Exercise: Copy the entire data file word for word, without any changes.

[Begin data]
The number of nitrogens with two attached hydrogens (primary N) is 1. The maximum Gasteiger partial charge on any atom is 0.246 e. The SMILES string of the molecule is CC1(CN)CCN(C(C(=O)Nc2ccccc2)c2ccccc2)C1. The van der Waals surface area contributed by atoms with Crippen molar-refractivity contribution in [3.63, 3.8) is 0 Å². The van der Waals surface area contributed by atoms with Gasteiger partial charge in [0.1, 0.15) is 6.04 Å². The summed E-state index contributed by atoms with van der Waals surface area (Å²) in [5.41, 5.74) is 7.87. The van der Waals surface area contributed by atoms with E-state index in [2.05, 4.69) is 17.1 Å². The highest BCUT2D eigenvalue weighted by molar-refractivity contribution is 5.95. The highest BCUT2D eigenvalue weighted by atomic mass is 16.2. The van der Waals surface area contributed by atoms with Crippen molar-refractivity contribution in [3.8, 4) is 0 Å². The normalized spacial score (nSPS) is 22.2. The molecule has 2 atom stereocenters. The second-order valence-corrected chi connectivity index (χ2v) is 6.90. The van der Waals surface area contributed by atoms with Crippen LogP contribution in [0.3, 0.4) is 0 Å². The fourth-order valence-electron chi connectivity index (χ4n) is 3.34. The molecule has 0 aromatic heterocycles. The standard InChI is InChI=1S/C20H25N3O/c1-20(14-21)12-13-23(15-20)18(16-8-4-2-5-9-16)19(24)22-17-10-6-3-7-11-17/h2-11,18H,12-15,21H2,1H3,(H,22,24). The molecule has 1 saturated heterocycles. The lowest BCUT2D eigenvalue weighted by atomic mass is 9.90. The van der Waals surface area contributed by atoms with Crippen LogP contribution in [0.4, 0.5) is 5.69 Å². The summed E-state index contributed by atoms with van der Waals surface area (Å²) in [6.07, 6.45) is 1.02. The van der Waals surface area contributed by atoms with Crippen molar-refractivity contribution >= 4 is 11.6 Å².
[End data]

The number of nitrogens with two attached hydrogens (primary N) is 1. The maximum Gasteiger partial charge on any atom is 0.246 e. The SMILES string of the molecule is CC1(CN)CCN(C(C(=O)Nc2ccccc2)c2ccccc2)C1. The van der Waals surface area contributed by atoms with Crippen molar-refractivity contribution in [3.63, 3.8) is 0 Å². The van der Waals surface area contributed by atoms with Gasteiger partial charge in [0.1, 0.15) is 6.04 Å². The summed E-state index contributed by atoms with van der Waals surface area (Å²) in [5.41, 5.74) is 7.87. The van der Waals surface area contributed by atoms with E-state index in [2.05, 4.69) is 17.1 Å². The highest BCUT2D eigenvalue weighted by molar-refractivity contribution is 5.95. The highest BCUT2D eigenvalue weighted by atomic mass is 16.2. The van der Waals surface area contributed by atoms with Crippen molar-refractivity contribution in [3.8, 4) is 0 Å². The normalized spacial score (nSPS) is 22.2. The molecule has 2 atom stereocenters. The second-order valence-corrected chi connectivity index (χ2v) is 6.90. The van der Waals surface area contributed by atoms with Crippen LogP contribution in [0.3, 0.4) is 0 Å². The fourth-order valence-electron chi connectivity index (χ4n) is 3.34. The molecule has 0 aromatic heterocycles. The standard InChI is InChI=1S/C20H25N3O/c1-20(14-21)12-13-23(15-20)18(16-8-4-2-5-9-16)19(24)22-17-10-6-3-7-11-17/h2-11,18H,12-15,21H2,1H3,(H,22,24). The molecule has 1 saturated heterocycles. The lowest BCUT2D eigenvalue weighted by atomic mass is 9.90. The van der Waals surface area contributed by atoms with Crippen LogP contribution in [0.4, 0.5) is 5.69 Å². The summed E-state index contributed by atoms with van der Waals surface area (Å²) in [6.07, 6.45) is 1.02. The van der Waals surface area contributed by atoms with Crippen molar-refractivity contribution >= 4 is 11.6 Å².